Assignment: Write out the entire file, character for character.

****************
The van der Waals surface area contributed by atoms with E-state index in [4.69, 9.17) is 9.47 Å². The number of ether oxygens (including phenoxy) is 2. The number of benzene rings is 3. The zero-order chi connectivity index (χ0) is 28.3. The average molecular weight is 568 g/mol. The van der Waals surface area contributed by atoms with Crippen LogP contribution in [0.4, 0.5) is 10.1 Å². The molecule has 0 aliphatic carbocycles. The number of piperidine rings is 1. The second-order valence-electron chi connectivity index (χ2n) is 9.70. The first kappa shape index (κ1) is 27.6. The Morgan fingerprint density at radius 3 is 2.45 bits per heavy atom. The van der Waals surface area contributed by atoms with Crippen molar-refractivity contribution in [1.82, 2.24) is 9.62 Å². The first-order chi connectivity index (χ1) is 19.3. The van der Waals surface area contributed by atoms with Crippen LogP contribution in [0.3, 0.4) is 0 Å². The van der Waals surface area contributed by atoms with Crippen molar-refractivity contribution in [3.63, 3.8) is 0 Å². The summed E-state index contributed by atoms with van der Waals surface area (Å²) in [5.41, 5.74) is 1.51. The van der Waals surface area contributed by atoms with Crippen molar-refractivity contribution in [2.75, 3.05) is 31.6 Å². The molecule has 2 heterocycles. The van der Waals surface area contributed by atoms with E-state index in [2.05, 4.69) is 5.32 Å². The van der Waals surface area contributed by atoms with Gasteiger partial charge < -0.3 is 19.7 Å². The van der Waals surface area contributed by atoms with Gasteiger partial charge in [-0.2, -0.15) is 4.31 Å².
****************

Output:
The van der Waals surface area contributed by atoms with E-state index in [4.69, 9.17) is 9.47 Å². The number of ether oxygens (including phenoxy) is 2. The number of benzene rings is 3. The zero-order chi connectivity index (χ0) is 28.3. The average molecular weight is 568 g/mol. The van der Waals surface area contributed by atoms with Crippen LogP contribution in [0.4, 0.5) is 10.1 Å². The molecule has 0 aliphatic carbocycles. The number of piperidine rings is 1. The second-order valence-electron chi connectivity index (χ2n) is 9.70. The first kappa shape index (κ1) is 27.6. The Morgan fingerprint density at radius 3 is 2.45 bits per heavy atom. The van der Waals surface area contributed by atoms with Crippen molar-refractivity contribution in [1.82, 2.24) is 9.62 Å². The first-order chi connectivity index (χ1) is 19.3. The van der Waals surface area contributed by atoms with Crippen LogP contribution in [0.3, 0.4) is 0 Å². The van der Waals surface area contributed by atoms with Crippen molar-refractivity contribution in [3.63, 3.8) is 0 Å². The summed E-state index contributed by atoms with van der Waals surface area (Å²) in [5.41, 5.74) is 1.51. The van der Waals surface area contributed by atoms with Crippen molar-refractivity contribution in [2.75, 3.05) is 31.6 Å². The molecule has 2 heterocycles. The van der Waals surface area contributed by atoms with E-state index in [2.05, 4.69) is 5.32 Å². The van der Waals surface area contributed by atoms with Gasteiger partial charge < -0.3 is 19.7 Å². The van der Waals surface area contributed by atoms with Gasteiger partial charge in [-0.2, -0.15) is 4.31 Å².